God's Own Country
Australia, 2007. I'd made pals with an Aussie teacher, Hamish, for a year and he invited me to come stay with him and his family in Sydney. A strange, beautiful, alien, welcoming, dangerous land where you're just as likely to be welcomed by a friendly local as bitten by one of its lethal wildlife.
What most amazed me was the sky. I've looked for decades into the constellations of a northern hemisphere. Here everything was crazily different. It really was like landing on another planet.
I promised myself ten days of solitary exploring in the Cairns area, Queensland. Quiet hinterland roads, striking scenery, deserted palm fringed beaches. My very own paradise.
I woke up unspeakably early one morning in Cairns to wander by the beach and see if I could take myself a decent snap of the sun rising. In the pre-dawn light, I came to a couple of palm trees, striking as silhouettes framing the forthcoming golden light. A single human figure will always enhance a shot like this. I waited patiently for someone to fill the frame and soon, an elderly jogger conveniently ran into my photograph. Click! and there it was. My obliging dawn runner. And a very nice piece of memorabilia for my records.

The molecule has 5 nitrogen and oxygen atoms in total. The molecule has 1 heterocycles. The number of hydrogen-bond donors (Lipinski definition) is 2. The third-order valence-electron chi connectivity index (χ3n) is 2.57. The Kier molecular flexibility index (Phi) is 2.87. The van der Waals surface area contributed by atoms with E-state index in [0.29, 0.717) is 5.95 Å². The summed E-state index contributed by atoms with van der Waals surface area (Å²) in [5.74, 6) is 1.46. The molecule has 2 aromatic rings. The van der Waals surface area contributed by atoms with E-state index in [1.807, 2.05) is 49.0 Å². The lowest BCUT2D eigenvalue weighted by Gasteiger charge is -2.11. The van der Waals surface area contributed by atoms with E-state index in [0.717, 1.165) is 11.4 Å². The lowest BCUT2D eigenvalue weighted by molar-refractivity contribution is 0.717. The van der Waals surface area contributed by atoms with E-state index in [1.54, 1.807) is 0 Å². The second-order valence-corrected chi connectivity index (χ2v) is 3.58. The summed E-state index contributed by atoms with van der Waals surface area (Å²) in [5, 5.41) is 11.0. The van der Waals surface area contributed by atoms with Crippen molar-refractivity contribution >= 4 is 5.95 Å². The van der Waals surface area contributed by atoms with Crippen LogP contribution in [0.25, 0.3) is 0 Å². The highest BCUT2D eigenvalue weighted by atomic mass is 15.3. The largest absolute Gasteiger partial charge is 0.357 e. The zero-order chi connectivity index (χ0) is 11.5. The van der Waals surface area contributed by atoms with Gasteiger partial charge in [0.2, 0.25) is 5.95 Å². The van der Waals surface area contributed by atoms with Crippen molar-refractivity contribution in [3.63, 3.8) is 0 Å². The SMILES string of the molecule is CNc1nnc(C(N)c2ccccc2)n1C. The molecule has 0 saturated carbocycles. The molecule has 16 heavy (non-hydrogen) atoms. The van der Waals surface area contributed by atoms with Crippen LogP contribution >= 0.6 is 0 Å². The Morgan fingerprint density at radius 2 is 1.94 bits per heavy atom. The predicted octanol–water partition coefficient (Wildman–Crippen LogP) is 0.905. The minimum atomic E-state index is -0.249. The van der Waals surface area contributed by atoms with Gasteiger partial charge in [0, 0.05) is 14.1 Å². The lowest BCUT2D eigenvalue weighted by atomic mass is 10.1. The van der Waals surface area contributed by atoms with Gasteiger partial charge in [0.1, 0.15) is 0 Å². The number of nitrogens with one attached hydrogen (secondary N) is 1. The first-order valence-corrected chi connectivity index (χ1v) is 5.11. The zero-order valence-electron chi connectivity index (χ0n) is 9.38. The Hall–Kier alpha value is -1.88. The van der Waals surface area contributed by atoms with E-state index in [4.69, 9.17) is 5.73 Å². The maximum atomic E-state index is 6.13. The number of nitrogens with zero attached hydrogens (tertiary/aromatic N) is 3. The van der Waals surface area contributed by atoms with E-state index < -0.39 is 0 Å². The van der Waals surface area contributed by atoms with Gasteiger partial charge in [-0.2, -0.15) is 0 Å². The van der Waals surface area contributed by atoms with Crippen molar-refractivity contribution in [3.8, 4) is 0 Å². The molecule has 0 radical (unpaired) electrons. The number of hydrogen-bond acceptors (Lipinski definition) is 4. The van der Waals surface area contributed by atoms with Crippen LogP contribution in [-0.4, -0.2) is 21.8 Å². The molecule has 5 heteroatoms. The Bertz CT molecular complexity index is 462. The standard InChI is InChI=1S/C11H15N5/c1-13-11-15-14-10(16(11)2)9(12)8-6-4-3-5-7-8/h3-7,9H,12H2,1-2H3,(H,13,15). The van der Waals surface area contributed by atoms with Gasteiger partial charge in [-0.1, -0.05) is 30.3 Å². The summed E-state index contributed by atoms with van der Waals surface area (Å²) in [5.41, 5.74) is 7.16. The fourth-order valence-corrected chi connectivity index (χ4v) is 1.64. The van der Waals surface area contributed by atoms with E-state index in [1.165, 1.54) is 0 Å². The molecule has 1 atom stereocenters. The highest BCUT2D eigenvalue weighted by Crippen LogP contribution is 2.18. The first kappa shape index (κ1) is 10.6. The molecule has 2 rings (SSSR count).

The postscript to this was that several days later at the tail end of my trip, I was 'jungle surfing', careering through the 100 foot trees on a high wire. Crazily, I was carrying my bulky SLR camera. Afraid of losing the precious memory card with my camera if I dropped it, I removed it from my Nikon and was about to transfer it somewhere safer when somebody tugged at my line and this postage stamp sized microcosm of my entire trip went sailing down into the Queensland jungle. I informed the Aussie high-wire guy and we afterwards walked to the tree where I'd dropped it and, amazingly, found it. He didn't have to pay for his lunch date.
So it goes.